Eroto-comatose lucidity is a technique of sex magic known best by its formulation by English author and occultist Aleister Crowley in 1912, but which has several variations and is used in a number of ways by different spiritual communities. A common form of the ritual uses repeated sexual stimulation to place the individual in a state between full sleep and full wakefulness as well as exhaustion, allowing the practitioner to commune with their god.

Madeline Montalban English astrologer and ceremonial magician

Madeline Montalban was an English astrologer and ceremonial magician. She co-founded the esoteric organisation known as the Order of the Morning Star (OMS), through which she propagated her own form of Luciferianism.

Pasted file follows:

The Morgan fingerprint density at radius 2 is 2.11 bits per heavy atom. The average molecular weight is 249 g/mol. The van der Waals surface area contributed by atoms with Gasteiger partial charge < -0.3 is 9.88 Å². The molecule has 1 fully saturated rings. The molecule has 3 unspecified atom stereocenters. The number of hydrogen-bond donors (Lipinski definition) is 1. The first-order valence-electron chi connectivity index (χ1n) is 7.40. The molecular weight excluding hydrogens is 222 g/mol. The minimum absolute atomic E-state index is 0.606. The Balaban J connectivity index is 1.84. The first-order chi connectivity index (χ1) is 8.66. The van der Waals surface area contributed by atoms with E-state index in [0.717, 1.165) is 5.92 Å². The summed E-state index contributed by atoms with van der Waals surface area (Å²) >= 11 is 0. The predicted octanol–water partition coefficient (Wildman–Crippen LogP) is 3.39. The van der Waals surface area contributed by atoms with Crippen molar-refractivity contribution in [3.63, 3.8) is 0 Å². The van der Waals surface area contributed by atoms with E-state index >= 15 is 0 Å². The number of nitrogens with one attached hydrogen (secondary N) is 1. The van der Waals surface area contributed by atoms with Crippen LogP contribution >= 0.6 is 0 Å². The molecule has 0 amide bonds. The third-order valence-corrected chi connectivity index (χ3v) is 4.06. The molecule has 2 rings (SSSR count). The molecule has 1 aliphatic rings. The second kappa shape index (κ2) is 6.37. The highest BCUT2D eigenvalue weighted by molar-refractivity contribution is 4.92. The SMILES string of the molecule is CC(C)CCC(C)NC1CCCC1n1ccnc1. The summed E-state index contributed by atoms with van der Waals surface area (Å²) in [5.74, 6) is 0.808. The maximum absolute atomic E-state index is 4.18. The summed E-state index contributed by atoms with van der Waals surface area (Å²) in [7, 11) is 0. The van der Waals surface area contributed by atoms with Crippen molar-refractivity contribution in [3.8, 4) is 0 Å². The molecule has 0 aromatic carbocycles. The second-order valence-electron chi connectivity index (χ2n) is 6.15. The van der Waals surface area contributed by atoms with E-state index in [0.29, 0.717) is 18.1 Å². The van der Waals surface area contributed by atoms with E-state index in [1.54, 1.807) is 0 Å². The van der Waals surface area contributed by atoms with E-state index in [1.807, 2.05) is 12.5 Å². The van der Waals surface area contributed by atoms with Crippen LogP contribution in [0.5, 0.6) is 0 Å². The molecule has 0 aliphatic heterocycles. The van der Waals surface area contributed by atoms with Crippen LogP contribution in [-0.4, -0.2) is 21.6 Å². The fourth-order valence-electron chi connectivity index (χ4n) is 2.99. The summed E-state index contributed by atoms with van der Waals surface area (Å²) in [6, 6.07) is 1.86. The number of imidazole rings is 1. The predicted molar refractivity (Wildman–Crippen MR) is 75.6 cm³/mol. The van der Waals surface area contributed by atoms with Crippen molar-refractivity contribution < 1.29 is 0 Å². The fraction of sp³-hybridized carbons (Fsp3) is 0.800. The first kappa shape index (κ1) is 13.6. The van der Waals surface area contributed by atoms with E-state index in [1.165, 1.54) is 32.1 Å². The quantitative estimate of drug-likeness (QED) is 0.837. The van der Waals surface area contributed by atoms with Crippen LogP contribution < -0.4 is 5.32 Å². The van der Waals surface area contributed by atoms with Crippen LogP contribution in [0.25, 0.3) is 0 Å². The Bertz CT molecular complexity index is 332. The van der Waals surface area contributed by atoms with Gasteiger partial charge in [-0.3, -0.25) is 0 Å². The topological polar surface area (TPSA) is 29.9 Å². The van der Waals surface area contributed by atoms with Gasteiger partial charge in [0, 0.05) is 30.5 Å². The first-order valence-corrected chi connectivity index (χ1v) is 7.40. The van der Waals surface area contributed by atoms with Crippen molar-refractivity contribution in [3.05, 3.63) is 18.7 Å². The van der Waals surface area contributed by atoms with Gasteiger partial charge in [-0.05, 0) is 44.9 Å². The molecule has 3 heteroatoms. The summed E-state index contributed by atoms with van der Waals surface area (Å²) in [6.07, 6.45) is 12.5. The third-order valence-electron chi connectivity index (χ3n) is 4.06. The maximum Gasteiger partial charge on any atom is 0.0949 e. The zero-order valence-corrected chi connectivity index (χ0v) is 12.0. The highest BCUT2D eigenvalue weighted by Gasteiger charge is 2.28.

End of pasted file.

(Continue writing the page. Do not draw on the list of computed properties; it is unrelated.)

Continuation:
Steve Taylor (author) author

Steve Taylor, Ph.D, born 1967, is a British author and lecturer in psychology who has written several books on psychology and spirituality. He is a senior lecturer in psychology at Leeds Beckett University.

Atlantis Bookshop bookshop in London

The Atlantis Bookshop is an esoteric bookshop in Museum Street, London. Established by Michael Houghton in 1922, it is currently owned and run by Bali Beskin and her mother Geraldine.

Treadwells Bookshop specialist bookshop

Treadwell's Bookshop is a shop in Store Street, London, in the Bloomsbury area, which sells esoteric books as well as occult supplies. It originally opened in Covent Garden in 2003.

Dianism sexual practice consisting of "sexual satisfaction from sexual contact" but without ejaculation